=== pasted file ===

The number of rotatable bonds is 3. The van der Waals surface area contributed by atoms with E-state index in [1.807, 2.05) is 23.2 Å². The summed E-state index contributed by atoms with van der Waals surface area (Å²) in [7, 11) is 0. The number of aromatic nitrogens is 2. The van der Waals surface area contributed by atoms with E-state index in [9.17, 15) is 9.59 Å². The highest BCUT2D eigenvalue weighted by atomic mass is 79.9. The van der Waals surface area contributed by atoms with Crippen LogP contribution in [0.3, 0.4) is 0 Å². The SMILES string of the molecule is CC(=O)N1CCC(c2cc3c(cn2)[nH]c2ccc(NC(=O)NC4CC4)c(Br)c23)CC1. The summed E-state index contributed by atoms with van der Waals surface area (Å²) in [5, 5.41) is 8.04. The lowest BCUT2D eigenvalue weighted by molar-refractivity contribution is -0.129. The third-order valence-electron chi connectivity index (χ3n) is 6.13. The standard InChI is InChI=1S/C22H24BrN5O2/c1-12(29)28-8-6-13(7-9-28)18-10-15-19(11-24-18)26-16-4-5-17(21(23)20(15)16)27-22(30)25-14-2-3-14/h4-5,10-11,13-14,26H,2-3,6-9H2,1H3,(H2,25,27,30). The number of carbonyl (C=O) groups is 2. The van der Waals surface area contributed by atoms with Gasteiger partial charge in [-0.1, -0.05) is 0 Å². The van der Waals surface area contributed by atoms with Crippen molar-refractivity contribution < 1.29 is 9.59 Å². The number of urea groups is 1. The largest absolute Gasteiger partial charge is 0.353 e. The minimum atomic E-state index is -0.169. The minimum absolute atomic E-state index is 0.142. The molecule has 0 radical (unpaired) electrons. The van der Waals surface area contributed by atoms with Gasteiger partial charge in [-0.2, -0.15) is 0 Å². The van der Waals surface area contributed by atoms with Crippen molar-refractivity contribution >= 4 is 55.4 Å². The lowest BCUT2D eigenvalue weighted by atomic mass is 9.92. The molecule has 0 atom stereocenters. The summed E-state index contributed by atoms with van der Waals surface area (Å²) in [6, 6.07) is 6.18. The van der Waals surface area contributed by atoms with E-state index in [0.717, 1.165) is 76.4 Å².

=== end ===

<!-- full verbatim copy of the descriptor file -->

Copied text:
The number of rotatable bonds is 3. The van der Waals surface area contributed by atoms with E-state index in [1.807, 2.05) is 23.2 Å². The summed E-state index contributed by atoms with van der Waals surface area (Å²) in [7, 11) is 0. The number of aromatic nitrogens is 2. The van der Waals surface area contributed by atoms with E-state index in [9.17, 15) is 9.59 Å². The highest BCUT2D eigenvalue weighted by atomic mass is 79.9. The van der Waals surface area contributed by atoms with Crippen LogP contribution in [0.3, 0.4) is 0 Å². The SMILES string of the molecule is CC(=O)N1CCC(c2cc3c(cn2)[nH]c2ccc(NC(=O)NC4CC4)c(Br)c23)CC1. The summed E-state index contributed by atoms with van der Waals surface area (Å²) in [5, 5.41) is 8.04. The lowest BCUT2D eigenvalue weighted by molar-refractivity contribution is -0.129. The third-order valence-electron chi connectivity index (χ3n) is 6.13. The standard InChI is InChI=1S/C22H24BrN5O2/c1-12(29)28-8-6-13(7-9-28)18-10-15-19(11-24-18)26-16-4-5-17(21(23)20(15)16)27-22(30)25-14-2-3-14/h4-5,10-11,13-14,26H,2-3,6-9H2,1H3,(H2,25,27,30). The number of carbonyl (C=O) groups is 2. The van der Waals surface area contributed by atoms with Gasteiger partial charge in [-0.1, -0.05) is 0 Å². The van der Waals surface area contributed by atoms with Crippen molar-refractivity contribution < 1.29 is 9.59 Å². The number of urea groups is 1. The largest absolute Gasteiger partial charge is 0.353 e. The minimum atomic E-state index is -0.169. The minimum absolute atomic E-state index is 0.142. The molecule has 0 radical (unpaired) electrons. The van der Waals surface area contributed by atoms with Gasteiger partial charge in [-0.2, -0.15) is 0 Å². The van der Waals surface area contributed by atoms with Crippen molar-refractivity contribution >= 4 is 55.4 Å². The lowest BCUT2D eigenvalue weighted by atomic mass is 9.92. The molecule has 0 atom stereocenters. The summed E-state index contributed by atoms with van der Waals surface area (Å²) in [6, 6.07) is 6.18. The van der Waals surface area contributed by atoms with E-state index in [0.717, 1.165) is 76.4 Å².